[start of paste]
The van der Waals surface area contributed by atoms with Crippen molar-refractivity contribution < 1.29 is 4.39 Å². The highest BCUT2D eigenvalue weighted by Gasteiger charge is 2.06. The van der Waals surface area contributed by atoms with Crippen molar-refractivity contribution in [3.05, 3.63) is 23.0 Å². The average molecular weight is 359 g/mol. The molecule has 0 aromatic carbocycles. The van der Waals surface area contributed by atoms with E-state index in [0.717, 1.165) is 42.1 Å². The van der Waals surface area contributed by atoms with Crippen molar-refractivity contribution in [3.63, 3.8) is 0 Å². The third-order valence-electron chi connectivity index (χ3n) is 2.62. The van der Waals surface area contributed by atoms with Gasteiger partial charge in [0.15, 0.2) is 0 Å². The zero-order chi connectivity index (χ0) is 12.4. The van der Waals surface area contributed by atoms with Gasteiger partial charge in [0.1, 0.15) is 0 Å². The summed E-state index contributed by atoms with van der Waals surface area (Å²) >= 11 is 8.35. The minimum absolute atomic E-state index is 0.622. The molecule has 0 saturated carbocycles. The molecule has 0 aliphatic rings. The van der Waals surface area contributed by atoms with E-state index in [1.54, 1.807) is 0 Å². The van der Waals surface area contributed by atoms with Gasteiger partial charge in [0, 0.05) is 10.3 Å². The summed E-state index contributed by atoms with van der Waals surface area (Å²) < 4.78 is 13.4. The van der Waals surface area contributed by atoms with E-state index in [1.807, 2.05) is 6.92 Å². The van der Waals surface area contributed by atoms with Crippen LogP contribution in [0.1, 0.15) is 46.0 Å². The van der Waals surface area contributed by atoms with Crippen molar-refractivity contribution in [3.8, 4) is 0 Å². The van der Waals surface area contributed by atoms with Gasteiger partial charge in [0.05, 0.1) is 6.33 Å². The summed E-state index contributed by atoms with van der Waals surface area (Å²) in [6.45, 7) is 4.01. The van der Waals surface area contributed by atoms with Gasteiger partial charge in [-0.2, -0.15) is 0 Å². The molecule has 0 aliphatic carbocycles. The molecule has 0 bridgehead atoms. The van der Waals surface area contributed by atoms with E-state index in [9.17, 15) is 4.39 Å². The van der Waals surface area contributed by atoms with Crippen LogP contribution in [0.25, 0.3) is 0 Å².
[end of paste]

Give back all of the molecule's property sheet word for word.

The van der Waals surface area contributed by atoms with Crippen molar-refractivity contribution < 1.29 is 4.39 Å². The highest BCUT2D eigenvalue weighted by Gasteiger charge is 2.06. The van der Waals surface area contributed by atoms with Crippen molar-refractivity contribution in [3.05, 3.63) is 23.0 Å². The average molecular weight is 359 g/mol. The molecule has 0 aromatic carbocycles. The van der Waals surface area contributed by atoms with E-state index in [0.717, 1.165) is 42.1 Å². The van der Waals surface area contributed by atoms with Crippen molar-refractivity contribution in [3.63, 3.8) is 0 Å². The third-order valence-electron chi connectivity index (χ3n) is 2.62. The van der Waals surface area contributed by atoms with Gasteiger partial charge in [0.15, 0.2) is 0 Å². The zero-order chi connectivity index (χ0) is 12.4. The van der Waals surface area contributed by atoms with Gasteiger partial charge in [0.1, 0.15) is 0 Å². The summed E-state index contributed by atoms with van der Waals surface area (Å²) >= 11 is 8.35. The minimum absolute atomic E-state index is 0.622. The molecule has 0 saturated carbocycles. The molecule has 0 aliphatic rings. The van der Waals surface area contributed by atoms with E-state index in [1.54, 1.807) is 0 Å². The van der Waals surface area contributed by atoms with Gasteiger partial charge in [0, 0.05) is 10.3 Å². The summed E-state index contributed by atoms with van der Waals surface area (Å²) < 4.78 is 13.4. The van der Waals surface area contributed by atoms with E-state index in [1.807, 2.05) is 6.92 Å². The van der Waals surface area contributed by atoms with Crippen LogP contribution in [0.1, 0.15) is 46.0 Å². The van der Waals surface area contributed by atoms with Crippen molar-refractivity contribution in [3.8, 4) is 0 Å². The van der Waals surface area contributed by atoms with Gasteiger partial charge in [0.05, 0.1) is 6.33 Å². The summed E-state index contributed by atoms with van der Waals surface area (Å²) in [6.45, 7) is 4.01. The van der Waals surface area contributed by atoms with Gasteiger partial charge in [-0.2, -0.15) is 0 Å². The molecule has 0 aliphatic carbocycles. The molecule has 0 bridgehead atoms. The van der Waals surface area contributed by atoms with E-state index in [9.17, 15) is 4.39 Å². The van der Waals surface area contributed by atoms with Crippen LogP contribution in [0.25, 0.3) is 0 Å².